The 'big headache': Boehner backed into corner by tea party, Obama
Tea party groups have been making their feelings known in Washington.
July 26th, 2011
04:45 PM ET

The 'big headache': Boehner backed into corner by tea party, Obama

Washington (CNN) - House Speaker John Boehner is in a tough position: between a rock and a hard place, wedged squarely into a corner.

On one side, he has President Obama painting him as a stubborn teenager who is unwilling to meet halfway on the debt ceiling.

On the other side, he has the small but powerful tea party freshman class in the House, many of whom are unapologetic in their desire not to give an inch on tax increases and are quite willing to push the negotiations to - and possibly over - the edge.

Then, he has his No. 2, House Majority Leader Eric Cantor, who has been at his side through the crisis but has also been seen as the aggressive, rising leader of the new, young, conservative minority in Congress.

And then there are his constituents in Ohio and fans across the country, many of whom are flooding his office with calls of support, overwhelming the number of calls against the congressman.

"It comes down to the willingness (of Republicans) to stand together," Boehner said. "This is the path to victory for the American people."

Boehner, meanwhile, is trying to get his party through this crisis politically intact, corralling a group of House Republicans and tamping down criticism from tea party groups squarely opposed to his proposal to tackle the country's debt crisis.

His plan - roughly $3 trillion in cuts and raises to the debt ceiling in two stages - is being attacked from the right by Republicans who don't think it goes far enough in reforming government spending. And he has been unable to secure enough support from Democrats by sweetening the bill with enough of what they want to offset the tea party conservatives he's sure to lose.

He needs 217 votes to pass the bill. According to congressional watchers, he doesn't have it.

"The debt limit vote sucks," Cantor said during a House GOP conference meeting Tuesday, according to two sources behind the closed doors.

The measure is expected to come up for a vote Wednesday.

The nearly 100 House tea party caucus members - including many of the 87 Republican freshmen - have seemingly painted Boehner into a corner. Any deal, they say, must include nearly $4 trillion in spending and absolutely no tax increases, something Obama has publicly advocated.


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soundoff (3 Responses)
  1. Stanley

    All of you people out their that voted all of those Republicans into office, well you see what happens when you get a bunch of the good old boys into office!! The United States comes way before any rich people, hell we made them rich. If they would tax the 2% of the rich a little more and cut foolish spending, we would be able to balance our budget and start our way to a surplus. Who in the hell does Bohener think he is!! Bohener along with the Republican party are going to ruin the United States trying to make President Barrack Obama look bad, how silly. Republicans, why don't you just take your ball and go home, the Unites States can't afford your foolishness!!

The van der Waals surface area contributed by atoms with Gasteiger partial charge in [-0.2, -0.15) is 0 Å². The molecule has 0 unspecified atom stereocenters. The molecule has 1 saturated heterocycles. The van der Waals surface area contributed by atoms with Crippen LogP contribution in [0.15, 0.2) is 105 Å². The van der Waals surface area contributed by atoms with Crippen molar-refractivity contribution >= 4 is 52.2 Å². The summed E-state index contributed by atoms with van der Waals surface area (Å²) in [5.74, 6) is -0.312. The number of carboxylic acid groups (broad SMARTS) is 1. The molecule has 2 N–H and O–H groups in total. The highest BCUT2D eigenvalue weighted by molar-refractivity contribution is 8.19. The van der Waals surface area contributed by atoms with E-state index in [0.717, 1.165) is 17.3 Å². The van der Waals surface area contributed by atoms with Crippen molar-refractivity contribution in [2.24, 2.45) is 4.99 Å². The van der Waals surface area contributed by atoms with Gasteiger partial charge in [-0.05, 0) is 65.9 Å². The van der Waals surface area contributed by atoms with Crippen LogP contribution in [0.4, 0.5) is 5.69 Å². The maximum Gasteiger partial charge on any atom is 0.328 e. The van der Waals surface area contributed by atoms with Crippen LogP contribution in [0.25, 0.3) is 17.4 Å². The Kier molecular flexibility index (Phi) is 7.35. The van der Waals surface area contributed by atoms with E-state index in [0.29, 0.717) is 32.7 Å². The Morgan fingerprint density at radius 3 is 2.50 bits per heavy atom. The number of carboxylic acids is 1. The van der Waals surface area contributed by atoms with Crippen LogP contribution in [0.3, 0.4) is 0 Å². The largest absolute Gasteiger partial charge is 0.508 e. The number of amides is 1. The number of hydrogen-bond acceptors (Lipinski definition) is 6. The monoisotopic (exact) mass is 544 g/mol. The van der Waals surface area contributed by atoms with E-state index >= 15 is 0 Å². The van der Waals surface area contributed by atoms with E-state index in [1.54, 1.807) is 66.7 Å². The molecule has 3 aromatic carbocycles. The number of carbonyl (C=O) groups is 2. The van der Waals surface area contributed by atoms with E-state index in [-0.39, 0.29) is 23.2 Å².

July 26, 2011 at 9:00 pm |
  2. Paul Ernest Show

    It is strangely ironic that many GOP supporters, who are complaining and claiming President Obama is spending too much are on government disability and other government assistance programs. The last one I met was very angry that the president is "spending too much", and at the same time expressing profound fear that she might not get her disability check in August, if congress does not reach a deal. I call this " nutcase".

    July 26, 2011 at 8:22 pm |
  3. Steve from MD

    My one question is this:

    Has anyone noticed that this deadlock in raising our debt ceiling has already caused a stir in Wall Street and the stocks in other Indexes all over the world?

    Does anyone have any ideas about who might be able to benefit from this drop in the market indexes and stokc prices while this dealock continues?

    Is it considered insider trading for someone that has money and is investing it in cheaper stocks may also know some or be one of the politicians and might know more precisely when this deadlock will end?

    Do you think that your retirement funds will benefit from this downslide and if not do you become the patsy lining the pockets of those that will be making hugh profits when the market magically bounces back after this deadlock ends?

    I just heard today that someone in our goverment (I can't remember who has been busy lining up short term loans in the Billions for our goverment to use in case we go past the default date.

    Who are these benefactors that will most likely be raking in a pretty penny in interest paid to them (since shrot term loans usually come at a premium from long term loans)?

    So why is the news media and many of us captivated .... as if we were bulls in bullfight looking at the red cape our politicians and others are waving (the threat of default and continued deadlock) ... rather than noticing that this is a perfect storm ... created by some individuals ... while others could very well be profitting from this situation while the jitters cause more layoffs and your 401K tanks .

    I am certainly not one of the lucky ones that has loads of money to buy cheap stocks right now.

    I am also probably going to be one of those individuals paying higher interest rates and taxes once all the decision are made.

    Anyone else thinking about this current politician created crisis in this way?

    July 26, 2011 at 8:14 pm |